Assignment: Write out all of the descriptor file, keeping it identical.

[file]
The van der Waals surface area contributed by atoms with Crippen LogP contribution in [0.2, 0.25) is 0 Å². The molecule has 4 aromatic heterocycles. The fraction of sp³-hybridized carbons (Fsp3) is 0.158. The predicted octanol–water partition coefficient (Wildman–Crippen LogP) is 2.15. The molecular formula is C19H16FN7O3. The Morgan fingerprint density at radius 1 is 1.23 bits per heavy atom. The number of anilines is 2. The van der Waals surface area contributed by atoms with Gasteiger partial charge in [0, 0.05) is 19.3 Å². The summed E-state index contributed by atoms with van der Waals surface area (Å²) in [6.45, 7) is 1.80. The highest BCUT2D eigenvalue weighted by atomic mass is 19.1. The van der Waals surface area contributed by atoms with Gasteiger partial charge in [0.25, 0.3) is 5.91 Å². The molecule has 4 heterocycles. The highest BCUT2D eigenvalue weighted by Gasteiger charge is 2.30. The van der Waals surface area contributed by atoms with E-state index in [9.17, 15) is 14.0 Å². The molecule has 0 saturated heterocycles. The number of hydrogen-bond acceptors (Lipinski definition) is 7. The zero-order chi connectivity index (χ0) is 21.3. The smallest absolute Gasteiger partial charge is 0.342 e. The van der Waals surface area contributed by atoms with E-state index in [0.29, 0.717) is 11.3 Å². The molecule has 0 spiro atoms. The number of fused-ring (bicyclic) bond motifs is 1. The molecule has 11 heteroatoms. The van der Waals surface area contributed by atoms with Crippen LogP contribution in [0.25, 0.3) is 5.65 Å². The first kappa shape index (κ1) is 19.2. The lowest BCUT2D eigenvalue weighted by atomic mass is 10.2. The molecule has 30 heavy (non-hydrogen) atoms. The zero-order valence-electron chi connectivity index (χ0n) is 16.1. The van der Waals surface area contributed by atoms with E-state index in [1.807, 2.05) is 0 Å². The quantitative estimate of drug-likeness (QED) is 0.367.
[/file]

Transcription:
The van der Waals surface area contributed by atoms with Crippen LogP contribution in [0.2, 0.25) is 0 Å². The molecule has 4 aromatic heterocycles. The fraction of sp³-hybridized carbons (Fsp3) is 0.158. The predicted octanol–water partition coefficient (Wildman–Crippen LogP) is 2.15. The molecular formula is C19H16FN7O3. The Morgan fingerprint density at radius 1 is 1.23 bits per heavy atom. The number of anilines is 2. The van der Waals surface area contributed by atoms with Gasteiger partial charge in [0, 0.05) is 19.3 Å². The summed E-state index contributed by atoms with van der Waals surface area (Å²) in [6.45, 7) is 1.80. The highest BCUT2D eigenvalue weighted by atomic mass is 19.1. The van der Waals surface area contributed by atoms with Gasteiger partial charge in [0.25, 0.3) is 5.91 Å². The molecule has 4 heterocycles. The highest BCUT2D eigenvalue weighted by Gasteiger charge is 2.30. The van der Waals surface area contributed by atoms with E-state index in [9.17, 15) is 14.0 Å². The molecule has 0 saturated heterocycles. The number of hydrogen-bond acceptors (Lipinski definition) is 7. The zero-order chi connectivity index (χ0) is 21.3. The smallest absolute Gasteiger partial charge is 0.342 e. The van der Waals surface area contributed by atoms with E-state index in [0.29, 0.717) is 11.3 Å². The molecule has 0 spiro atoms. The number of fused-ring (bicyclic) bond motifs is 1. The molecule has 11 heteroatoms. The van der Waals surface area contributed by atoms with Crippen LogP contribution in [0.25, 0.3) is 5.65 Å². The first kappa shape index (κ1) is 19.2. The lowest BCUT2D eigenvalue weighted by atomic mass is 10.2. The molecule has 30 heavy (non-hydrogen) atoms. The zero-order valence-electron chi connectivity index (χ0n) is 16.1. The van der Waals surface area contributed by atoms with E-state index in [1.807, 2.05) is 0 Å². The quantitative estimate of drug-likeness (QED) is 0.367.